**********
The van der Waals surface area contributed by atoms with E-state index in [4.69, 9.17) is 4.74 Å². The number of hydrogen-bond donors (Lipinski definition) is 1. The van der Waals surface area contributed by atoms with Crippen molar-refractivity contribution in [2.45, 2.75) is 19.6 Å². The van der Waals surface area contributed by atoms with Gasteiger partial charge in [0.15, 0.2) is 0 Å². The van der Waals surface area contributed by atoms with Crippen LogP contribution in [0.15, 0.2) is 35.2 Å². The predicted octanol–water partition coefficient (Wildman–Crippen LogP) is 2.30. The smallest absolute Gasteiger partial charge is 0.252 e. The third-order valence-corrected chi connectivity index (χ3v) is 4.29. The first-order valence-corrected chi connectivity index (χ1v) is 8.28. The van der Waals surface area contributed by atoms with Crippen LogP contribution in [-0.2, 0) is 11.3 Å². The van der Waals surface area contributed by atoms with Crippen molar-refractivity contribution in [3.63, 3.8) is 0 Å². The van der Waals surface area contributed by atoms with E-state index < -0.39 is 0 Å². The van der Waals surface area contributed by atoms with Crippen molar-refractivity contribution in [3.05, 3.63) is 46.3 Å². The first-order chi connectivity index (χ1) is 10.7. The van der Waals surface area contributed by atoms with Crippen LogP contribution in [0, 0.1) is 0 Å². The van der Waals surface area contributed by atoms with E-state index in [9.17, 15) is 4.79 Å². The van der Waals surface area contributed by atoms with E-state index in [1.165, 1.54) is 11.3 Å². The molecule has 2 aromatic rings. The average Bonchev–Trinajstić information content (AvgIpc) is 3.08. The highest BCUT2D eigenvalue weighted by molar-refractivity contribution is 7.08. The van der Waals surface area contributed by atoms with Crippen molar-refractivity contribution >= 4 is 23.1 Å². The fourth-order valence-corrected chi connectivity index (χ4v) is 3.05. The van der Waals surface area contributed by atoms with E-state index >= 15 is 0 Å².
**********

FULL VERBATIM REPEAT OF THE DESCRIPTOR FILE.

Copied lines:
The van der Waals surface area contributed by atoms with E-state index in [4.69, 9.17) is 4.74 Å². The number of hydrogen-bond donors (Lipinski definition) is 1. The van der Waals surface area contributed by atoms with Crippen molar-refractivity contribution in [2.45, 2.75) is 19.6 Å². The van der Waals surface area contributed by atoms with Gasteiger partial charge in [0.15, 0.2) is 0 Å². The van der Waals surface area contributed by atoms with Crippen LogP contribution in [0.15, 0.2) is 35.2 Å². The predicted octanol–water partition coefficient (Wildman–Crippen LogP) is 2.30. The smallest absolute Gasteiger partial charge is 0.252 e. The third-order valence-corrected chi connectivity index (χ3v) is 4.29. The first-order valence-corrected chi connectivity index (χ1v) is 8.28. The van der Waals surface area contributed by atoms with Crippen LogP contribution in [-0.2, 0) is 11.3 Å². The van der Waals surface area contributed by atoms with Crippen molar-refractivity contribution in [3.63, 3.8) is 0 Å². The van der Waals surface area contributed by atoms with E-state index < -0.39 is 0 Å². The van der Waals surface area contributed by atoms with Crippen molar-refractivity contribution in [3.05, 3.63) is 46.3 Å². The first-order chi connectivity index (χ1) is 10.7. The van der Waals surface area contributed by atoms with Crippen LogP contribution in [0, 0.1) is 0 Å². The van der Waals surface area contributed by atoms with E-state index in [9.17, 15) is 4.79 Å². The van der Waals surface area contributed by atoms with E-state index in [1.165, 1.54) is 11.3 Å². The molecule has 2 aromatic rings. The average Bonchev–Trinajstić information content (AvgIpc) is 3.08. The highest BCUT2D eigenvalue weighted by molar-refractivity contribution is 7.08. The van der Waals surface area contributed by atoms with Crippen molar-refractivity contribution >= 4 is 23.1 Å². The fourth-order valence-corrected chi connectivity index (χ4v) is 3.05. The van der Waals surface area contributed by atoms with E-state index >= 15 is 0 Å².